Saturday, November 22, 2014

From the CIA Book reviews: Moles, Defectors, and Deceptions: James Angleton and His Influence on US Counterintelligence

Excerpt:

This is the best assessment of James Angleton and his career ever produced.

You can watch the entire conference at this link:http://www.wilsoncenter.org/event/moles-defectors-and-deceptions-james-angleton-and-his-influence-us-counterintelligence
 (I moderated the third panel :-))


We also have hard copies of the book at the Center for Security Studies at Georgetown since we sponsored this conference and co-hosted it with the Wilson Center.

Moles, Defectors, and Deceptions: James Angleton and His Influence on US Counterintelligence, edited by Bruce Hoffman and Christian Ostermann (Woodrow Wilson International Center for Scholars, 2014), 116 pp., photos, no index.

https://www.cia.gov/library/center-for-the-study-of-intelligence/csi-publications/csi-studies/studies/vol-58-no-3/intelligence-officer2019s-bookshelf.html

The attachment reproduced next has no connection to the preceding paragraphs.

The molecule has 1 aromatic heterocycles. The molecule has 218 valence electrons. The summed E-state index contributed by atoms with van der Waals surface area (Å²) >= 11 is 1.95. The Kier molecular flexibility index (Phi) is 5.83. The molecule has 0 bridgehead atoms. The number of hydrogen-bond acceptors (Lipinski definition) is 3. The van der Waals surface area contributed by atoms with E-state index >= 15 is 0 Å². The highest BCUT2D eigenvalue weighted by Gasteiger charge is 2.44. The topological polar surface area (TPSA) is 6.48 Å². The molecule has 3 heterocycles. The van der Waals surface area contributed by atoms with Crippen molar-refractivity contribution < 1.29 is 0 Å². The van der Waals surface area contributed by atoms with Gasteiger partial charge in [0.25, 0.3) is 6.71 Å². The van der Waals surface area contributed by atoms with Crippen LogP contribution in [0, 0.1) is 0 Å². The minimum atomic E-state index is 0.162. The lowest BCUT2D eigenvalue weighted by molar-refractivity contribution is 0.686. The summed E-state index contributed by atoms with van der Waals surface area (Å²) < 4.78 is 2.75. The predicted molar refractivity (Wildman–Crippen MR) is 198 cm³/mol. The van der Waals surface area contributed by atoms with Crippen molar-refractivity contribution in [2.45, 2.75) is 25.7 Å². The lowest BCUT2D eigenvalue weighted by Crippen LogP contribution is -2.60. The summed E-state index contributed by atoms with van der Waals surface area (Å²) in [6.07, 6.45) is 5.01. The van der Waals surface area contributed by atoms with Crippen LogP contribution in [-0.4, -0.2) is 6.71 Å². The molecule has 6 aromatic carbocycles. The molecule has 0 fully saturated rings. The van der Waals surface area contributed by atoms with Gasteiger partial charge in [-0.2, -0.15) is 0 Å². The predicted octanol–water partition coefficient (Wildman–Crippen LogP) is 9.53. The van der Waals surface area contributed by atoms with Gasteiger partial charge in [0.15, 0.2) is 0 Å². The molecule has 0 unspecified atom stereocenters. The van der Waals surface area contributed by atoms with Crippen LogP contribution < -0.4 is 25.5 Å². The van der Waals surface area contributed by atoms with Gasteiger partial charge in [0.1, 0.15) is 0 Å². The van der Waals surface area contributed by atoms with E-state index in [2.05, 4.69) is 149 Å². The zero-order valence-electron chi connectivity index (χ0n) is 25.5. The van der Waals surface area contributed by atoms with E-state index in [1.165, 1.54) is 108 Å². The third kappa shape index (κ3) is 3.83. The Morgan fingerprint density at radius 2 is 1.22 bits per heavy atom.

On 29 March 2012, The Woodrow Wilson International Center for Scholars sponsored a seminar on James Angleton, his legacy, and his influence on counterintelligence. It was cochaired by the editors of this volume, which is a transcript of the proceedings. The 12 contributors were Tennent Bagley (CIA retired); Barry Royden (CIA retired); Carl Colby 
(Producer/Director and William Colby’s son); journalist/authors Edward Epstein, Ronald Kessler, David Martin and David Wise; historians Christopher Andrew (Cambridge), Loch Johnson (University of Georgia), John Prados (National Security Archive), and David Robarge (CIA); and Oleg Kalugin (KGB retired).

Each contributor made a presentation, and the overall result was an unusual summary view of Angleton and his CIA career. Only Bagley had had prolonged professional contact with Angleton. Johnson had interviewed him several times while on the Church Committee staff, and Epstein had interviewed him for 85 hours; both of these encounters occurred after Angleton had retired. The other journalists, authors, and historians had written books or articles about Angleton based on documents and interviews.

The varied views presented reflect the origins and functions of CIA counterintelligence as well as Angleton’s molehunt and other controversial elements of his career. There were brisk exchanges among the presenters and the audience. (36–37) Questions from the audience and the panelists’ answers are also included. This is the best assessment of James Angleton and his career ever produced.

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